AS he held court in the buffet car of the train that was carrying his team to Bordeaux on Wednesday morning, Rafa Benitez was asked what Liverpool had to do to reach the Europa League final.
“We need to score away from home,” he replied without hesitation. “Atletico are a very good side on the counterattack, as we experienced when we played them last year in the Champions League.”
Time, then, for that team to prove the manager wrong. After failing to grab an all-important away goal in Madrid last night, Liverpool will have to do things the hard way if they are going to secure themselves a trip to Hamburg on May 12.
Mind you, could it be any other way? In a campaign of great fluctuations, it would not be Liverpool if they did not have a mountain to climb in order to salvage some silverware; the stage is set for another night of drama at Anfield next week.
Atletico Madrid might be a famous name but they are not one of Spain’s leading lights but, even with that in mind, they could easily have ensured the Reds trek from hell ended with an outcome to match; a more ruthless ensemble would have flattened them here.
With all the hoopla surrounding the journey Liverpool made to Madrid, it was perhaps easy to forget there was a game to be played, a game that was the biggest of this rollercoaster campaign.
Say what you will about this competition but there are plenty of other teams who would have happily embarked on a two-day road, rail and air trip to play in the semi-final of the Europa League.
You only had to witness the passion of the home supporters in the streets surrounding the Calderon, coupled with the noise and colour they generated before kick-off, to appreciate how much it meant to ‘Atleti’.
Fanatical and intense, Atletico’s followers are up with the best in Spain but Benitez had stressed in the build up that they become fickle and frustrated very easily if things do not go their team’s way and he had implored a safe, assured start in his home city.
Infuriatingly, the opposite occurred. Sotirios Kyrgiakos switched off when a ball was delivered from the left, enabling Diego Forlan to buy himself a yard and duly bundled in from close range to give Atletico the lead.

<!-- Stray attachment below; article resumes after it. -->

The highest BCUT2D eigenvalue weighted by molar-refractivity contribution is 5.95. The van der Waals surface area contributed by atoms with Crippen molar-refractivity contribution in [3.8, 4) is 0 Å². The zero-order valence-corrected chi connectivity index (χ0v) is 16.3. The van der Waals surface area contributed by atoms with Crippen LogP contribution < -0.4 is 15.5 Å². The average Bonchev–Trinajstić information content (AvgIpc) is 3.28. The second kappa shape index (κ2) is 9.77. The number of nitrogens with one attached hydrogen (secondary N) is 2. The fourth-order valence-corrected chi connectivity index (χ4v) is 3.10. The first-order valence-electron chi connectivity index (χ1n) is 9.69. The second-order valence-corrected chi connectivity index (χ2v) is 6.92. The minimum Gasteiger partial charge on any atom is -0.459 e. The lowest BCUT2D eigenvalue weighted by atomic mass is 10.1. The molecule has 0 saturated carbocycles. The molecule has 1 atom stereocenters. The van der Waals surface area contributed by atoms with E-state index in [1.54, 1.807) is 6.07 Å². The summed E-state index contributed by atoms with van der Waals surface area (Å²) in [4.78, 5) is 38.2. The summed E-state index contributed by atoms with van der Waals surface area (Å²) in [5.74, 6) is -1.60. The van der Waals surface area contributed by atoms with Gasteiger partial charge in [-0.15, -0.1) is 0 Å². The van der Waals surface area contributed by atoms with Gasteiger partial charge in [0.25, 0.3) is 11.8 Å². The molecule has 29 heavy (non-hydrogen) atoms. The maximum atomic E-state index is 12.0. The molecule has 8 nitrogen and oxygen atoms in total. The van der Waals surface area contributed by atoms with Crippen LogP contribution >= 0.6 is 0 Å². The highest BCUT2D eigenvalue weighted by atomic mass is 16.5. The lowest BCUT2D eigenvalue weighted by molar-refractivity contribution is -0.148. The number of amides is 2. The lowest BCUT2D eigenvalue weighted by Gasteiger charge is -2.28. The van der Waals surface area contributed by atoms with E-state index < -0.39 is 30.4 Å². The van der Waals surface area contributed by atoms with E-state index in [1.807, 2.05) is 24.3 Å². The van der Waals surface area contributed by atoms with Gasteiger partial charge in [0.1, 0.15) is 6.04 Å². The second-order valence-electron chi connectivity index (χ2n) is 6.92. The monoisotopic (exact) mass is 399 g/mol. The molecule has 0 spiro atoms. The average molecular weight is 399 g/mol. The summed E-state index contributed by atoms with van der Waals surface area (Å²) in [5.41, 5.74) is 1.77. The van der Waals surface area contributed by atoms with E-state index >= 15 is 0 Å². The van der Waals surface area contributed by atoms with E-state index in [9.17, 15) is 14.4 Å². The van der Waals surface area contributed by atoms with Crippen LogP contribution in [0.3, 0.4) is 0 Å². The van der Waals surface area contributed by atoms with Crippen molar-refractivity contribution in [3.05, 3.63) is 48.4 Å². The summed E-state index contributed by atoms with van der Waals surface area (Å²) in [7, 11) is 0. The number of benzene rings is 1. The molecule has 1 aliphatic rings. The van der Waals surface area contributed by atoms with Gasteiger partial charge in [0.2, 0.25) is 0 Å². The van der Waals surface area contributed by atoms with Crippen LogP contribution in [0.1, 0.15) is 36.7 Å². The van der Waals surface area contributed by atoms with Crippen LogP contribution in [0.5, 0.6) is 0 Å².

Cue the pyrotechnics; while the fans behind Pepe Reina’s goal let off flares, Jamie Carragher, who had desperately tried to get back and clear the danger, gave Kyrgiakos a verbal rocket.
The fear at that point was that Liverpool would collapse.
Thankfully, the ship was steadied to avoid a repeat and, had it not been for some poor officiating – how many times does that phrase get used a season? – Liverpool would have restored parity.
Yossi Benayoun seized upon a mis-hit shot from Dirk Kuyt, he calmly lifted an effort over Atletico keeper David de Gea but an assistant referee hoisted his flag to chalk off the goal; television replays would confirm it to be the wrong decision.
Compared to the way they started in Lisbon last month, this performance was several rungs below that offering and it was a source of irritation, as Benfica – by some distance – are a better side than Atletico.
While Benfica are running away with Portugal’s championship, Atletico are tenth in La Liga and their record in European competition this season is a source of great curiosity; how could a team that had won only one of their previous 12 games reach this stage?
Yet there was no point in making excuses. Long journey or not, Liverpool were not passing with creativity and panache to cause problems.
One shot into the side netting apart, Gerrard wasn’t involved but, in fairness to the captain, the service he received was poor and most of his attempts to galvanise his team kept running into dead ends. David Ngog, meanwhile, lacked the presence to trouble Atletico central defenders Luis Perea and Alvaro Dominguez.
But Perea and Dominguez, remember, are not a recreation of AC Milan’s formidable partnership Franco Baresi and Alessandro Costacurta; that Atletico have shipped 52 goals in 33 La Liga games showed they were to be got at.
To pinpoint Ngog as being the root of all Liverpool’s problems, however, would be unjust; the back four looked out of sorts, most notably Glen Johnson, who was continually caught out of possession. One such a aberration on 58 minutes almost led to Atletico seizing their second goal but Reina came to his rescue with a terrific save from Simao after he had let the Portuguese winger latch on to a Tomas Ujfalusi centre.
Having kept the Calderon relatively subdued, suddenly Liverpool found themselves on the back foot again and Ujfalusi was again heavily involved in a moment that caused great panic, Reina needing Carragher to clear the lines after he saved the Czech’s shot.
Atletico continued to push and continued to target Johnson and the more minutes ticked by, the greater the anxiety became – the tie and, for that matter, the season hung in the balance.
Happily they survived. Now the onus is on Liverpool’s players to prove their manager’s pre-match prediction proves wide of the mark.
ATLETICO MADRID (4-4-1-1): de Gea: Ujfalusi, Perea, Dominguez, Lopez: Simao (Valera 77), Raul Garcia, Assuncao, Reyes (Camacho 90 +1): Jurado: Forlan (Salvio 84). SUBS: Asenjo (GK), Salvio, Juanito, Cabrera, Borja. Goals – Forlan (9) Bookings – Valera (84)
LIVERPOOL (4-2-3-1): Reina: Johnson, Carragher, Kyrgiakos, Agger: Lucas, Mascherano: Kuyt, Gerrard, Benayoun (El Zhar 83): Ngog (Babel 64). SUBS: Cavalieri (GK), Aquilani, Degen, Ayala, Pacheco. Bookings – Kyrgiakos (83)
Attendance – 50,000 Referee – Laurent Duhamel (France)
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